Once a year, residents of the number one summer American vacation destination thrill and squeal when the sky rumbles and shrieks. They croon when the water rustles from booming churners, and sway as aerial somersaults tumble hundreds of feet nearly on their heads.
A Jabberwocky experience? No, Seafair weekend in Seattle.
Heart be still. No, keep palpitating! It's too excruciatingly exhilarating, too endlessly enthralling! Millions of people, all craning, jumping, waving and cheering, over at least a dozen square miles, at the same time, cameras snapping, video cameras whirring...
The floating bridge I-90 freeway that spans from downtown Seattle across Lake Washington is completely closed down. All along the southern-most shores of the 22-mile-long lake, terracing up on island and community hillsides, people perch, sparks of excitement binding them like timber ready to crackle.
The buzz is faint at first, growing louder. It's slow old Fat Albert Airlines, the Marines' propeller support craft that does loops and turns around the Lake, the City, the Sound, alerting the eager minions that the Blue Angels will soon appear. As the plump plane scoops low overhead, the crowds jump. We love Fat Albert, the endearing prelude so close we can throw kisses.
Fat Albert descends behind the Duwamish ridge, and it's silent as all search the skies and strain to hear and see them first. Suddenly: "Across the Lake!" Six small dots, approaching, nearly touching, promising. "There they are!"
So quick, so unified and tight, six deep blue Boeing F/A-18 Hornets with "US Navy" in yellow on their bellies, sneak up and pounce, their faster-than-the-speed-of-sound approach startling all with the thundering "zoom" rattling the sky overhead. They zip low to the lake, in unison emitting a trail of white smoke, souvenir of their ownership of the water, the heavens, and our ecstatic hearts.
Whether standing with neighbors on the crest of a hill a few blocks from home (as I was Friday for their practice), or gathered in a Seattle beach park with picnickers and bathers floating on inflatable rafts (as I was today), the childlike wonder, the joyous camaraderie perceiving and gawking at the feats and power of the Blue Angels binds Seattle in unique rapture.
We ooh, ahh, and applaud together. We leap to our feet and scream as the sextet of synchronized machines snarls mightily above, so close we are united in astonishment. We congratulate each other on being quick enough to catch them in our lenses, at keeping them within viewfinder, they dip and weave and drop and part, to altitudes so high they become nearly invisible; and skims so low we instinctively duck.
They loop in a line; they meet from divergent points and nearly collide, only to splay out, jet streaming a flower in the sky. They squiggle; they zip toward each other from opposite directions and when you fear they must explode, two shift sideways--a near miss! While five circle 'round, one twirls over and over and over until spectators are dizzy; the five return and leap straight up to the stratosphere, curling backward in a sky-flip. For more than an hour, we stand agog, turning toward sound, reeling from surprises, awed by audacity.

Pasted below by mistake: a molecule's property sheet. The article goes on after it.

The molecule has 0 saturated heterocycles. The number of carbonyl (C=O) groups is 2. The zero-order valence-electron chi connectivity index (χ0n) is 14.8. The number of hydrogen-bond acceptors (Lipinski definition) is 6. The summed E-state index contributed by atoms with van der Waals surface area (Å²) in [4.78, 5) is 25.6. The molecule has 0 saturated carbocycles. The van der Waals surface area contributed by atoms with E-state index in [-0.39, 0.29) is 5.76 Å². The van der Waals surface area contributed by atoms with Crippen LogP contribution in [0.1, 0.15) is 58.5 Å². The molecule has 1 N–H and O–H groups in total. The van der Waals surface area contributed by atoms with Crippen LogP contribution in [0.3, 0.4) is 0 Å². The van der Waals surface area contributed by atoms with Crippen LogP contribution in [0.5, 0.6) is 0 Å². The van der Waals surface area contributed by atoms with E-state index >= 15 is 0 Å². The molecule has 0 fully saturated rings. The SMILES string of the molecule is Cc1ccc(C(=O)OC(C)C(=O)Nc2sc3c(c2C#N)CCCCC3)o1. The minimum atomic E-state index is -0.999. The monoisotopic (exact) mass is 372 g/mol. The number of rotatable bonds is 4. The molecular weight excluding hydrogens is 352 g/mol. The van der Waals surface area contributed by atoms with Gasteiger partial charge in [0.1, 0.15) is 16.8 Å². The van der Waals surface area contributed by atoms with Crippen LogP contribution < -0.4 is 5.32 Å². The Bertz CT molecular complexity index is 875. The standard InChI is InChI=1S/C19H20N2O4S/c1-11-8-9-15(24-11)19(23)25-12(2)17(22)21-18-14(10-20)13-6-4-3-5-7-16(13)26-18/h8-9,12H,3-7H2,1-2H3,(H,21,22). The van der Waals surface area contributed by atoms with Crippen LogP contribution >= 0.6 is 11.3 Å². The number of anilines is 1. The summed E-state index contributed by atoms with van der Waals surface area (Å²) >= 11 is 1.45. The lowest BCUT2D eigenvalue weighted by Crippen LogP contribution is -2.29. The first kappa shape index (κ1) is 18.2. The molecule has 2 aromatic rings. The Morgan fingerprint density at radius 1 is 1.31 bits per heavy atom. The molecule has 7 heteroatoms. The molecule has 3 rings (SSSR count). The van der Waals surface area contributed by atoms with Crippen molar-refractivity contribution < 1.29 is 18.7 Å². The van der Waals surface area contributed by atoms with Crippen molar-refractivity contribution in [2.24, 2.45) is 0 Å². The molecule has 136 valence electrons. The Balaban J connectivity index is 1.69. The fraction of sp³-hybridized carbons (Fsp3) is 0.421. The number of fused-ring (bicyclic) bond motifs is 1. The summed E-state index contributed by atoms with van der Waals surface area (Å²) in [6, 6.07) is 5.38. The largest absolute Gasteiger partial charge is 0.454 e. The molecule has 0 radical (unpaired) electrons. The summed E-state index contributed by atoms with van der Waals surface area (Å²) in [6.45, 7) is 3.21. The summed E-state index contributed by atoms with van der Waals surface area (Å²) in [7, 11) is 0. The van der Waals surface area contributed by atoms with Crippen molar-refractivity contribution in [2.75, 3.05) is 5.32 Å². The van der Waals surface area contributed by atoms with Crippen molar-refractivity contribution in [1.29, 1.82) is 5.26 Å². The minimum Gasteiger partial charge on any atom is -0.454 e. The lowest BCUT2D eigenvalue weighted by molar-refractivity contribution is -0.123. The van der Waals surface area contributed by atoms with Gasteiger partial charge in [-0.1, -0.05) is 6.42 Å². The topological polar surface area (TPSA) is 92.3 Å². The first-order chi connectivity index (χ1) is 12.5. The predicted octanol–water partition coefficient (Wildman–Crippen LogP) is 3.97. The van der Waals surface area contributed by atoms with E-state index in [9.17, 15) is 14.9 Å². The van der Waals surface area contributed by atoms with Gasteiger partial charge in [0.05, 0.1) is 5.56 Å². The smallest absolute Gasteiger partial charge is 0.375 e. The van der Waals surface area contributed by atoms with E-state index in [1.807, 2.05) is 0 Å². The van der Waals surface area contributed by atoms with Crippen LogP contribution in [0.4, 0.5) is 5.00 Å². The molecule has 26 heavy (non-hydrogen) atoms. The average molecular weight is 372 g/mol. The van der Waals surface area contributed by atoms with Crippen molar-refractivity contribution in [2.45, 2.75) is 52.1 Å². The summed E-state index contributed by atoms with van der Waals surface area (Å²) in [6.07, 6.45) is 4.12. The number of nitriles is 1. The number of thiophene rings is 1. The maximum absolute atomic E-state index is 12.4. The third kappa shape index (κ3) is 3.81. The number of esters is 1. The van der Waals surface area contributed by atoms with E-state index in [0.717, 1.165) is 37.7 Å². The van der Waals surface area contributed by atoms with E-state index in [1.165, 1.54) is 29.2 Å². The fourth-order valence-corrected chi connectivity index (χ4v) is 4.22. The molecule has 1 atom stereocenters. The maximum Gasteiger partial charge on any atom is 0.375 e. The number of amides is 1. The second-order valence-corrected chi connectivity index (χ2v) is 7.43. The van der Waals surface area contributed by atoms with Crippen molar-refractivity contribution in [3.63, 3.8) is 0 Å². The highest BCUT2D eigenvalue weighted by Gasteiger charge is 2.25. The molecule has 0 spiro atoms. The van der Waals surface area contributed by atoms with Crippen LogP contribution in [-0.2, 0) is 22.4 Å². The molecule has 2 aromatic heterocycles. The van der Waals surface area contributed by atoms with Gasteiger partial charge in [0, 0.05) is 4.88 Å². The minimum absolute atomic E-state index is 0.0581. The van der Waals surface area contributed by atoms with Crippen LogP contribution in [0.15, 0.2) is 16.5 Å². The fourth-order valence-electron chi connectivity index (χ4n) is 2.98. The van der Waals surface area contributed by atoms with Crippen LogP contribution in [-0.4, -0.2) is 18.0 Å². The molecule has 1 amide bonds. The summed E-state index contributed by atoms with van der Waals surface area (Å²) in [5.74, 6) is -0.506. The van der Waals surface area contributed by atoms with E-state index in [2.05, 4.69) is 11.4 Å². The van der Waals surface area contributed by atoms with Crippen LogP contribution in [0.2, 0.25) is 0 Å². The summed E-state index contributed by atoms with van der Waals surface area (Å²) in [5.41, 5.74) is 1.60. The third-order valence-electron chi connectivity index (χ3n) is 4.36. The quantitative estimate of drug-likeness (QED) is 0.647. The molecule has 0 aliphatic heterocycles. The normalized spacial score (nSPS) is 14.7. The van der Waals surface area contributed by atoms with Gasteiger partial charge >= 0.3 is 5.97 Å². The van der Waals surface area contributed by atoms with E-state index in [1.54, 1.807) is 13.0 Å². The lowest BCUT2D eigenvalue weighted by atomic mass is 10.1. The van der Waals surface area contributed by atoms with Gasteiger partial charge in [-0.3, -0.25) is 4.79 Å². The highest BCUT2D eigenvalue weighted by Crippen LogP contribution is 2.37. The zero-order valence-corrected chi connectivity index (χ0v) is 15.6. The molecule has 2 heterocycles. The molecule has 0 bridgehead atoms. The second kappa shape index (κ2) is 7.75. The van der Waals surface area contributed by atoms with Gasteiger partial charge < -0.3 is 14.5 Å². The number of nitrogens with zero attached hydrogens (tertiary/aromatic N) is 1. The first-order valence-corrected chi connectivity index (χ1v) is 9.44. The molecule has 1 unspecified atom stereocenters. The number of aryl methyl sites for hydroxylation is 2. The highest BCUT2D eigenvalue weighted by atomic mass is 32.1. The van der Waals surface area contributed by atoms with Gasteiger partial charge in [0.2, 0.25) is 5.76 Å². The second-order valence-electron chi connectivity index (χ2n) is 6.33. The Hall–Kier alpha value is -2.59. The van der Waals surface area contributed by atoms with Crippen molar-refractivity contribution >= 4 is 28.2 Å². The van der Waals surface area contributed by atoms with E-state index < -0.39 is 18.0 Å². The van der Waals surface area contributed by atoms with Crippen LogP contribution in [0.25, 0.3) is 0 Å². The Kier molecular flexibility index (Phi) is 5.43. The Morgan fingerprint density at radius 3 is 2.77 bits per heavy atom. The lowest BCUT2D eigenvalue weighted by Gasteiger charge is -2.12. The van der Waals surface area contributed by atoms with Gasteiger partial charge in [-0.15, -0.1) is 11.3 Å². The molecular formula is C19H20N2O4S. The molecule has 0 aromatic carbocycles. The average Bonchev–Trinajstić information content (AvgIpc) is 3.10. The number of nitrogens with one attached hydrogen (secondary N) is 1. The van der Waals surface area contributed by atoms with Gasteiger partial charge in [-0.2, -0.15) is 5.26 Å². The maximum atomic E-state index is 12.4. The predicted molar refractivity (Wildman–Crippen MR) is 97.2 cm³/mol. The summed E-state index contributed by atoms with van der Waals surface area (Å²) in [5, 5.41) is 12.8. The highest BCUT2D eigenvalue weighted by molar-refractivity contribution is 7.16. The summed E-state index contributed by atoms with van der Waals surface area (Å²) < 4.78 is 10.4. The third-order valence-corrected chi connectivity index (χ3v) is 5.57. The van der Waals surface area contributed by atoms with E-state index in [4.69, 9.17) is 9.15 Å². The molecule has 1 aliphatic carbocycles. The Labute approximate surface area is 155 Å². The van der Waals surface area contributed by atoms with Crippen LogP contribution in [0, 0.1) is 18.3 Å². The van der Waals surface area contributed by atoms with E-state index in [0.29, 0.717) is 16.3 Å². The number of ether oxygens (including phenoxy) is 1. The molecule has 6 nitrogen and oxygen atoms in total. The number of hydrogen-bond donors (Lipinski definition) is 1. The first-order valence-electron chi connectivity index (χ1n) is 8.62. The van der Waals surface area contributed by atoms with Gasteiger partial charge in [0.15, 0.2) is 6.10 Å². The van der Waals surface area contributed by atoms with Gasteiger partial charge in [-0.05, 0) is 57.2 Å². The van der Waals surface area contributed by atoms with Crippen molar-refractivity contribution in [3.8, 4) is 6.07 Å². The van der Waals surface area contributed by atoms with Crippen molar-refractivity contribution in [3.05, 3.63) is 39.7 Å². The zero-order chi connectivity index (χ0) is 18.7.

Though I have yet to attend Seafair's fabled Hydroplane races, I hear the powerful craft that, due to new turbo engines merely blare rather than startle. Seattleites harbor nostalgic fondness for the old days, but the adrenaline still flows at the low-slung craft that can beat 150 mph. One-fourth of residents own a boat, and many of them are moored just outside the raceway perimeter; in fact, Lake Washington is hull to hull with anchored fans seeking the perfect view.
The hydroplanes and Blue Angels are followed by the airshow, and as we drove the floating bridge home, we gaped at stunt pilots' flits, corkscrews, dives and swirls.
Seafair has its mascots, too, a swashbuckling crew that drives a wheeled facsimile of a pirate ship, sword-wielding mateys with eye-patches, bandannas, beards and a penchant for words containing R-r-r-r-r! Our daughter was driving on the I-5 freeway when the ship pulled aside and the captain bade her roll down her window. With the whiz of the freeway, he offered her free tickets to Seafair, gesturing to pull off at the next exit. She waved him on, ambivalent though many events, including the concert and fireworks, coincided with Shabbat. Rrrrrats!
As I watched the Blue Angels, surrounded by happy families, it occurred to me that I was part of a wonderfully special spirit. Never in Los Angeles, my hometown, was there an annual community mania that bound together so many neighbors. Seattle has a sense of place, of closeness (sometimes snobbery) that is delightfully apparent. Then I got to thinking...how many other cities, states--even countries--enjoy something similar? And once again, I am eminently grateful to be born here, in this beautiful land, with this luxious summer, and the connection that lifts our eyes and our hearts heavenward.